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Soundness problem for Resource-Constrained Workflow nets.

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Presentation on theme: "Soundness problem for Resource-Constrained Workflow nets."— Presentation transcript:

1 Soundness problem for Resource-Constrained Workflow nets

2 Resource-Constrained WF-nets (RCWF-nets) Resource places P r Production net N p with production places P p P r  P p =  A Petri net N with a set of places P p  P r is an RCWF-net if its projection on P p is a workflow net. i f

3 Mixable instances vs. independent instances Instances in the production net can be independent, e.g. as in handling insurance claims Or they can interfere with each other: produce a number of bicycles, all exactly the same, no matter which wheels go to which one… For independent instances, we can introduce token id’s, and further reduce the model to classical Petri nets by substituting the production net by a state machine obtained from the reachability graph of the production net. So in both cases we can just deal with classical Petri nets

4 Different types of resources Durable: machines, people Consumable: paper, building materials, etc. Producible: whatever you produce in your process We will focus on durable resources only They get involved in the process when executing some tasks and then get released When all instances terminate, it’s logical to expect that all resources are back

5 Resource or not?








13 At any moment of time, the amount of resources cannot exceed the initial amount of them.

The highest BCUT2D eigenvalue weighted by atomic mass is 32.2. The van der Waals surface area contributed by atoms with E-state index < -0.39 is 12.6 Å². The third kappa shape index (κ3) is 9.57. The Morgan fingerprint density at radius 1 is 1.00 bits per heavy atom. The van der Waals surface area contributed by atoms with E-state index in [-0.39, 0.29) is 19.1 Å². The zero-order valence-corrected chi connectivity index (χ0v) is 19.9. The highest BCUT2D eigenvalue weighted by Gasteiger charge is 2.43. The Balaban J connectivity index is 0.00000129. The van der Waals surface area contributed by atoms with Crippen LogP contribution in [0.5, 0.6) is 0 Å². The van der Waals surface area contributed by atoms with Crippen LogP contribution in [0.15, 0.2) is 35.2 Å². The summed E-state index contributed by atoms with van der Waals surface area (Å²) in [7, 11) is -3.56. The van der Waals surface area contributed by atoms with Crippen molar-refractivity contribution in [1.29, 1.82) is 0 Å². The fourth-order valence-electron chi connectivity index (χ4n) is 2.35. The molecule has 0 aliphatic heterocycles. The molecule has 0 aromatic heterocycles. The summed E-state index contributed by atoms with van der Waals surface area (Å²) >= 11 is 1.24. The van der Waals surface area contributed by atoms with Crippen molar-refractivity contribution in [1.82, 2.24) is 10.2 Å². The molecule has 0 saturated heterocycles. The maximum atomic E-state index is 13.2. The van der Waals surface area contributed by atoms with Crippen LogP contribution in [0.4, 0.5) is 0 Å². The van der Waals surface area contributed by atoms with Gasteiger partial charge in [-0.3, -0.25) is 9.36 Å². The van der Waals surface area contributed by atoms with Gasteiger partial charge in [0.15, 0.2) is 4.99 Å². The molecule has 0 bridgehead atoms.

14 Soundness for RCWF-nets An RCWF-net N is (k,R)-sound if for any marking m reachable from the initial marking k[i]+R, marking k[f]+R is reachable and m r < R N is k-sound if there is an R such that N is (k,R’)-sound for all R’  R N is R-sound if it is (k,R)-sound for any natural k N is sound if there is an R such that N is (k,R’)-sound for any natural k and any R’  R So we parameterize on the number of instances, the number of resources, or on both. Soundness of RCWF-nets only covers the proper termination requirement

15 An evident necessary condition of soundness The production net of a sound RCWF-net is generalized sound, i.e. for every marking reachable from k[i], marking k[f] is reachable. For any sound RCWF-net its production net is generalized sound

16 Redundancy and persistency no resource place can ever obtain tokens, if it was not marked initially. every resource place should become marked again when the net terminates.

17 Non-redundancy criterion

18 Non-persistency criterion

19 Checking that all resources are back if terminated The net should work correctly for all “large” markings, i.e. we can always add resource tokens to make a firing sequence that is executable in the production net also executable in the RCWF-net That implies (with some extra steps) that, for every sound RCWF-net every transition invariant of the RCWF-net is a transition invariant of its production net and vice versa

20 Corollary The transition invariant check allows us to ensure that if all the instances of an RCWF-net terminate (tokens on f), then all the resources are back i.e. if the production net of an RCWF-net is sound and the invariant condition holds, deadlocks and livelocks can happen due to resources only

21 Still it can go wrong

22 Reducing the soundness problem to the home space problem An RCWF-net is sound iff is a home space of its transformed net. R0 resources

23 Checking the home space property Partition the space of the reachable markings into with The HS property holds for all markings in R’ Goal: to show that it is sufficient to check that it holds for the set F’’ of minimal markings of R’’ We partition R’’ further into and define Proof by induction on i i = 0 is trivial

24 Checking the home space property (2) Take. If the hs-property holds. If not, take such that Note that for some  and Then and, hence it contain at least one token on some production place, while contains none Thus

25 Problem solved? Well, we can check reachability on an unbounded net – in theory it is decidable, but the check was never implemented… Next to investigate: can we apply algebraic methods to solve the problem like we did for generalized soundness? It’s no way straightforward… to be continued…

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